I had a witty blog post planned with some clever tips about how to organize this or declutter that. But watching the images from Texas in the wake of Hurricane Harvey, I just couldn’t do it.

My career is based on helping people create happier, healthier relationships with their possessions and their homes, to question the constant craving for more and to focus on what truly feeds them. Together we uncover the true treasures – some tangible but, mostly, intangible – and to richly invest their attention and energy there, so they can be more successful in their work, happier in their personal relationships and express their true Selves, unencumbered. I truly love my work.

But images of disaster and utter loss, like those coming out of Texas right now offer an even deeper perspective on the subject of “things.” I’m not at all saying that we should live in anticipation of imminent tragedy. But I am saying that reminding ourselves that all things are impermanent can give us the power to face the fear of “not enough” and to edit our environments even more boldly.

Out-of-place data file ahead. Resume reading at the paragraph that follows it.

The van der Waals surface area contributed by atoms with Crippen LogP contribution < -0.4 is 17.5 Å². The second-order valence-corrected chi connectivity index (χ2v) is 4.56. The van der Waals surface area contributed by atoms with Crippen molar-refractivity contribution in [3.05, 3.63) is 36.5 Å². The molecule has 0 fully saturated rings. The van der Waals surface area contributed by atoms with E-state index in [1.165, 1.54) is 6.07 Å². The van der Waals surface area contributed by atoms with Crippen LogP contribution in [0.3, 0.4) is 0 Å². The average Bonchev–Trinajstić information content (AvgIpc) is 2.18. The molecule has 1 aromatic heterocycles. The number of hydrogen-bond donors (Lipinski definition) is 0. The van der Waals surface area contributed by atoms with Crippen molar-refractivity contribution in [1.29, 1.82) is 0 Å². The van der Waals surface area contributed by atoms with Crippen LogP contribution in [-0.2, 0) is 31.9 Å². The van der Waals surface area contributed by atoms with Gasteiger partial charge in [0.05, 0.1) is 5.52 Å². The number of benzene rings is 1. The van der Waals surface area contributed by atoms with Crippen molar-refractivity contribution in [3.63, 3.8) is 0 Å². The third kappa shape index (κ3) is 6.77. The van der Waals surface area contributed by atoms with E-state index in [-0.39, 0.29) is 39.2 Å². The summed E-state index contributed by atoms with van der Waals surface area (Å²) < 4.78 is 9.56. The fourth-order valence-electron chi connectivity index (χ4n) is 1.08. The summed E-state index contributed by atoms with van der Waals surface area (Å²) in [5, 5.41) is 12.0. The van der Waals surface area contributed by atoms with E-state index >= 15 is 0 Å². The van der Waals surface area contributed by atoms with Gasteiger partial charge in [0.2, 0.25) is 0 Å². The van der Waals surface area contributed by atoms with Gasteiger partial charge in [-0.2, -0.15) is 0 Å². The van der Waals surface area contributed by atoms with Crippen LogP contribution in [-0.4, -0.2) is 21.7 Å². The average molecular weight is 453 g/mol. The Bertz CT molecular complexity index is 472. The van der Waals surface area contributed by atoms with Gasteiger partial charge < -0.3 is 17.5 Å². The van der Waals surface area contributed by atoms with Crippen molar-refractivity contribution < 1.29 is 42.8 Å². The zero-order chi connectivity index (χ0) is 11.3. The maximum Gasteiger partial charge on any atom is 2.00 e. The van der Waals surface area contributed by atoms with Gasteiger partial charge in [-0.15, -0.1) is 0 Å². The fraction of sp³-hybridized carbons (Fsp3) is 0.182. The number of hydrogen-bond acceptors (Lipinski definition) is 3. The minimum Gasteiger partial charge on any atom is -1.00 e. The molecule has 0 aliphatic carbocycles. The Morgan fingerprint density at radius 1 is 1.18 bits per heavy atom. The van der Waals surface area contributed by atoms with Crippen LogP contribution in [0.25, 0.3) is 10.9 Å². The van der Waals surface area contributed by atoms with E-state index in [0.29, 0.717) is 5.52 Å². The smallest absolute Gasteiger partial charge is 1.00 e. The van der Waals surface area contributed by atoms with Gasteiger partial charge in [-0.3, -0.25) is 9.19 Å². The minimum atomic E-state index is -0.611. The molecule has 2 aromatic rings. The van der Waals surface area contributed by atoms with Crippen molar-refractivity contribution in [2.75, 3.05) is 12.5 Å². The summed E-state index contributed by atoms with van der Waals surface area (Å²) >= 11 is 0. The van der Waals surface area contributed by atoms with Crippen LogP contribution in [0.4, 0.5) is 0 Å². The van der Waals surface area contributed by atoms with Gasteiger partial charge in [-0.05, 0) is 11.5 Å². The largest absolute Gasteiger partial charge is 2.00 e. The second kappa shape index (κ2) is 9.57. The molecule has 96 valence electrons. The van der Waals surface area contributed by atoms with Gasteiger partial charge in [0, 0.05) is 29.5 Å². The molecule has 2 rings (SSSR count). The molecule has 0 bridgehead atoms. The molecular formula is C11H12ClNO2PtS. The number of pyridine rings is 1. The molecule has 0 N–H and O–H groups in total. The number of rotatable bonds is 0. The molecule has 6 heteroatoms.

I invite you to ask yourself, “What can’t I live without?” I suspect that your answer doesn’t lie in your closet or in a $100 a month storage unit, but in your relationships.

Fred Rogers often told this story about when he was a boy and would see scary things on the news: “My mother would say to me, ‘Look for the helpers. You will always find people who are helping.’ To this day, especially in times of disaster, I remember my mother’s words, and I am always comforted by realizing that there are still so many helpers — so many caring people in this world.”

When the images of loss literally flood our newsfeeds – disaster, poverty, animals, or whatever touches your heart – we can be reminded that there is always someone who is in greater need than we are. It’s an invitation to be grateful for what and who we have in our lives and to see the abundance and love that surrounds us.  And if we’re moved to do so, we realize that helping others can make us rich no matter how much – or how little – we own.

If you too would like to be a helper, please visit these websites listing several vetted organizations helping with the relief. Links: Here’s one and here’s another

Yours for richer or poorer,



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